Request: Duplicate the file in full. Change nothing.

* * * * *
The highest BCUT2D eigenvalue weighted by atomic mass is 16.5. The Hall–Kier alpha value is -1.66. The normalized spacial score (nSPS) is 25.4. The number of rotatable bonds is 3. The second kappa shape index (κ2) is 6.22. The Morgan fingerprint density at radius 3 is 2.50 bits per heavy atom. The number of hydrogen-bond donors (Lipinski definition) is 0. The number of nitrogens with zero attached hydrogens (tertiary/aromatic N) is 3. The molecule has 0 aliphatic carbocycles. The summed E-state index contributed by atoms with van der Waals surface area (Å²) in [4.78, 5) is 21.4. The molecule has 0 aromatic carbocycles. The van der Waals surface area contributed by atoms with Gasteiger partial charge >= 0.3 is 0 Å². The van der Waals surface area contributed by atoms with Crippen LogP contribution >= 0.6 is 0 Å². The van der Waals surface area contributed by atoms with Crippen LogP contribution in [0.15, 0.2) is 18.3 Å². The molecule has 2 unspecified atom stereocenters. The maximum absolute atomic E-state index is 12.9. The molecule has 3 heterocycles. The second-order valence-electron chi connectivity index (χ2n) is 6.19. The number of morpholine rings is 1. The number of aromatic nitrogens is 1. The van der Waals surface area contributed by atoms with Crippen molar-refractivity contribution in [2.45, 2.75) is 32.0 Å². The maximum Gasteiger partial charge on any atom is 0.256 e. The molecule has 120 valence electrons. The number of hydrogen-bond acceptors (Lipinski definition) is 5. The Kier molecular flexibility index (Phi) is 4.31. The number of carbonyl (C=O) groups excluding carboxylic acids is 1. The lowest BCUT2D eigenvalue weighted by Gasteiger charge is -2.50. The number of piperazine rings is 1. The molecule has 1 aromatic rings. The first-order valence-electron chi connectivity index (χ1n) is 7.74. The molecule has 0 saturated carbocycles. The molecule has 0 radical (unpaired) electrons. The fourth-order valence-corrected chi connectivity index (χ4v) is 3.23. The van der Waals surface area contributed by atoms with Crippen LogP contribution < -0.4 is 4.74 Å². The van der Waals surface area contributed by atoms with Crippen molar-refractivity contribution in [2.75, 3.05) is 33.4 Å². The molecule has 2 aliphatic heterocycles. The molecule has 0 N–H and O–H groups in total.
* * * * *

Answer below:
The highest BCUT2D eigenvalue weighted by atomic mass is 16.5. The Hall–Kier alpha value is -1.66. The normalized spacial score (nSPS) is 25.4. The number of rotatable bonds is 3. The second kappa shape index (κ2) is 6.22. The Morgan fingerprint density at radius 3 is 2.50 bits per heavy atom. The number of hydrogen-bond donors (Lipinski definition) is 0. The number of nitrogens with zero attached hydrogens (tertiary/aromatic N) is 3. The molecule has 0 aliphatic carbocycles. The summed E-state index contributed by atoms with van der Waals surface area (Å²) in [4.78, 5) is 21.4. The molecule has 0 aromatic carbocycles. The van der Waals surface area contributed by atoms with Gasteiger partial charge >= 0.3 is 0 Å². The van der Waals surface area contributed by atoms with Crippen LogP contribution >= 0.6 is 0 Å². The van der Waals surface area contributed by atoms with Crippen LogP contribution in [0.15, 0.2) is 18.3 Å². The molecule has 2 unspecified atom stereocenters. The maximum absolute atomic E-state index is 12.9. The molecule has 3 heterocycles. The second-order valence-electron chi connectivity index (χ2n) is 6.19. The number of morpholine rings is 1. The number of aromatic nitrogens is 1. The van der Waals surface area contributed by atoms with Crippen molar-refractivity contribution in [2.45, 2.75) is 32.0 Å². The maximum Gasteiger partial charge on any atom is 0.256 e. The molecule has 120 valence electrons. The number of hydrogen-bond acceptors (Lipinski definition) is 5. The Kier molecular flexibility index (Phi) is 4.31. The number of carbonyl (C=O) groups excluding carboxylic acids is 1. The lowest BCUT2D eigenvalue weighted by Gasteiger charge is -2.50. The number of piperazine rings is 1. The molecule has 1 aromatic rings. The first-order valence-electron chi connectivity index (χ1n) is 7.74. The molecule has 0 saturated carbocycles. The molecule has 0 radical (unpaired) electrons. The fourth-order valence-corrected chi connectivity index (χ4v) is 3.23. The van der Waals surface area contributed by atoms with Crippen LogP contribution < -0.4 is 4.74 Å². The van der Waals surface area contributed by atoms with Crippen molar-refractivity contribution in [2.75, 3.05) is 33.4 Å². The molecule has 2 aliphatic heterocycles. The molecule has 0 N–H and O–H groups in total.